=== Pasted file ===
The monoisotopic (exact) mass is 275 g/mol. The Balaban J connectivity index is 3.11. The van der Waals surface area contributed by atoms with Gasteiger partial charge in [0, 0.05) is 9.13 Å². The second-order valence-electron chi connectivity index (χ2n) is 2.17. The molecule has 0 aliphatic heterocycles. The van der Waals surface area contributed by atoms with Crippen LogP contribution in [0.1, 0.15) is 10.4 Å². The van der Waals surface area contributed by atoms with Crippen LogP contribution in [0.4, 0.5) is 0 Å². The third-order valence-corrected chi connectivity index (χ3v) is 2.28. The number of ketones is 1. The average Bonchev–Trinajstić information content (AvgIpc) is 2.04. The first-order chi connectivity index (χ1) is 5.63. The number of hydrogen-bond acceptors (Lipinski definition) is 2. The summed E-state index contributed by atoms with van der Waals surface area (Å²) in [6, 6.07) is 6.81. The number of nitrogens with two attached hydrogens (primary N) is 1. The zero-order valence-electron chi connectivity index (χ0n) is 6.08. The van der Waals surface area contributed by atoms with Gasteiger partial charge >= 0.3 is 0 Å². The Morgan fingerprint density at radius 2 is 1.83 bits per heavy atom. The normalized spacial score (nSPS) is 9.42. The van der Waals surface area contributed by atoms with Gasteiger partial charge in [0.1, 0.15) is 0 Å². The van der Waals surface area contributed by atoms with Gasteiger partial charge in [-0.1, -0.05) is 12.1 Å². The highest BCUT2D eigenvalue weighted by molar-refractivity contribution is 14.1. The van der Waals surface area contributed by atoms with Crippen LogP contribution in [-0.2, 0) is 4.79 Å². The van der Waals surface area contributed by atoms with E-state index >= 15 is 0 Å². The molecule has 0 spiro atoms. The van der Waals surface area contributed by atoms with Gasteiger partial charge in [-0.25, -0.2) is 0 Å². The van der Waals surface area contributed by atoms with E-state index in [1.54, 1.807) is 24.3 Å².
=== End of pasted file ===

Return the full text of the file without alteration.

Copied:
The monoisotopic (exact) mass is 275 g/mol. The Balaban J connectivity index is 3.11. The van der Waals surface area contributed by atoms with Gasteiger partial charge in [0, 0.05) is 9.13 Å². The second-order valence-electron chi connectivity index (χ2n) is 2.17. The molecule has 0 aliphatic heterocycles. The van der Waals surface area contributed by atoms with Crippen LogP contribution in [0.1, 0.15) is 10.4 Å². The van der Waals surface area contributed by atoms with Crippen LogP contribution in [0.4, 0.5) is 0 Å². The third-order valence-corrected chi connectivity index (χ3v) is 2.28. The number of ketones is 1. The average Bonchev–Trinajstić information content (AvgIpc) is 2.04. The first-order chi connectivity index (χ1) is 5.63. The number of hydrogen-bond acceptors (Lipinski definition) is 2. The summed E-state index contributed by atoms with van der Waals surface area (Å²) in [6, 6.07) is 6.81. The number of nitrogens with two attached hydrogens (primary N) is 1. The zero-order valence-electron chi connectivity index (χ0n) is 6.08. The van der Waals surface area contributed by atoms with Gasteiger partial charge >= 0.3 is 0 Å². The Morgan fingerprint density at radius 2 is 1.83 bits per heavy atom. The normalized spacial score (nSPS) is 9.42. The van der Waals surface area contributed by atoms with Gasteiger partial charge in [0.1, 0.15) is 0 Å². The van der Waals surface area contributed by atoms with Gasteiger partial charge in [-0.1, -0.05) is 12.1 Å². The highest BCUT2D eigenvalue weighted by molar-refractivity contribution is 14.1. The van der Waals surface area contributed by atoms with Crippen LogP contribution in [-0.2, 0) is 4.79 Å². The van der Waals surface area contributed by atoms with E-state index >= 15 is 0 Å². The molecule has 0 spiro atoms. The van der Waals surface area contributed by atoms with Gasteiger partial charge in [-0.25, -0.2) is 0 Å². The van der Waals surface area contributed by atoms with E-state index in [1.54, 1.807) is 24.3 Å².